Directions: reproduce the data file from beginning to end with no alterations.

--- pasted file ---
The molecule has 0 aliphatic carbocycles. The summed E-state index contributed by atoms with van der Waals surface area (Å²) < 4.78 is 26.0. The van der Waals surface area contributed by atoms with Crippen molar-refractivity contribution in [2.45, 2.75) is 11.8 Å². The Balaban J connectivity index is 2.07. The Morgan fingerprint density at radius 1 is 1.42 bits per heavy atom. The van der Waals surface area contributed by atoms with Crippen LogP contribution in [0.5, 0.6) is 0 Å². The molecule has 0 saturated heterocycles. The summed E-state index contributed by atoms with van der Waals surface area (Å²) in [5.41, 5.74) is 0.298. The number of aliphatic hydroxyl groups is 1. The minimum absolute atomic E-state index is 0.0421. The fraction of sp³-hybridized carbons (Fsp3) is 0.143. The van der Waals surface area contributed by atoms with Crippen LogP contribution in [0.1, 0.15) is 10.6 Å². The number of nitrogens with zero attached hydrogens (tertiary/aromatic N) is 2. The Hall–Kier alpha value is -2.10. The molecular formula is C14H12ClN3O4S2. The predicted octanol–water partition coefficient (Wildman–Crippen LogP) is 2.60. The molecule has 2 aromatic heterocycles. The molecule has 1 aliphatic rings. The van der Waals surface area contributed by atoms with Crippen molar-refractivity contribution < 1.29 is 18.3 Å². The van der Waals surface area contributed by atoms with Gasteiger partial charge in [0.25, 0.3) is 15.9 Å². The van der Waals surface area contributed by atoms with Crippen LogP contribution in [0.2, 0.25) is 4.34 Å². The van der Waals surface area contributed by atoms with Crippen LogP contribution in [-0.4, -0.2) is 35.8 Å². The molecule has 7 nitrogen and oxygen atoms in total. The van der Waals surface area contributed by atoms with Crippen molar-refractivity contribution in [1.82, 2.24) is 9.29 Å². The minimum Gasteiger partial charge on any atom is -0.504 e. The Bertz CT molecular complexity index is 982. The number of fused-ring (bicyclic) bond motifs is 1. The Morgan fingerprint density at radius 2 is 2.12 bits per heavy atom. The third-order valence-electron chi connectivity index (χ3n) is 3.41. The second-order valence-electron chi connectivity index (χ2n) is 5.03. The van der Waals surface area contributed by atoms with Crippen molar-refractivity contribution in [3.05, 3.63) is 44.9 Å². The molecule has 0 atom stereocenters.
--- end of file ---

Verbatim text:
The molecule has 0 aliphatic carbocycles. The summed E-state index contributed by atoms with van der Waals surface area (Å²) < 4.78 is 26.0. The van der Waals surface area contributed by atoms with Crippen molar-refractivity contribution in [2.45, 2.75) is 11.8 Å². The Balaban J connectivity index is 2.07. The Morgan fingerprint density at radius 1 is 1.42 bits per heavy atom. The van der Waals surface area contributed by atoms with Crippen LogP contribution in [0.5, 0.6) is 0 Å². The molecule has 0 saturated heterocycles. The summed E-state index contributed by atoms with van der Waals surface area (Å²) in [5.41, 5.74) is 0.298. The number of aliphatic hydroxyl groups is 1. The minimum absolute atomic E-state index is 0.0421. The fraction of sp³-hybridized carbons (Fsp3) is 0.143. The van der Waals surface area contributed by atoms with Crippen LogP contribution in [0.1, 0.15) is 10.6 Å². The number of nitrogens with zero attached hydrogens (tertiary/aromatic N) is 2. The Hall–Kier alpha value is -2.10. The molecular formula is C14H12ClN3O4S2. The predicted octanol–water partition coefficient (Wildman–Crippen LogP) is 2.60. The molecule has 2 aromatic heterocycles. The molecule has 1 aliphatic rings. The van der Waals surface area contributed by atoms with Crippen molar-refractivity contribution < 1.29 is 18.3 Å². The van der Waals surface area contributed by atoms with Gasteiger partial charge in [0.25, 0.3) is 15.9 Å². The van der Waals surface area contributed by atoms with Crippen LogP contribution in [0.2, 0.25) is 4.34 Å². The van der Waals surface area contributed by atoms with Crippen LogP contribution in [-0.4, -0.2) is 35.8 Å². The molecule has 7 nitrogen and oxygen atoms in total. The van der Waals surface area contributed by atoms with Crippen molar-refractivity contribution in [1.82, 2.24) is 9.29 Å². The minimum Gasteiger partial charge on any atom is -0.504 e. The Bertz CT molecular complexity index is 982. The number of fused-ring (bicyclic) bond motifs is 1. The Morgan fingerprint density at radius 2 is 2.12 bits per heavy atom. The third-order valence-electron chi connectivity index (χ3n) is 3.41. The second-order valence-electron chi connectivity index (χ2n) is 5.03. The van der Waals surface area contributed by atoms with Crippen molar-refractivity contribution in [3.05, 3.63) is 44.9 Å². The molecule has 0 atom stereocenters.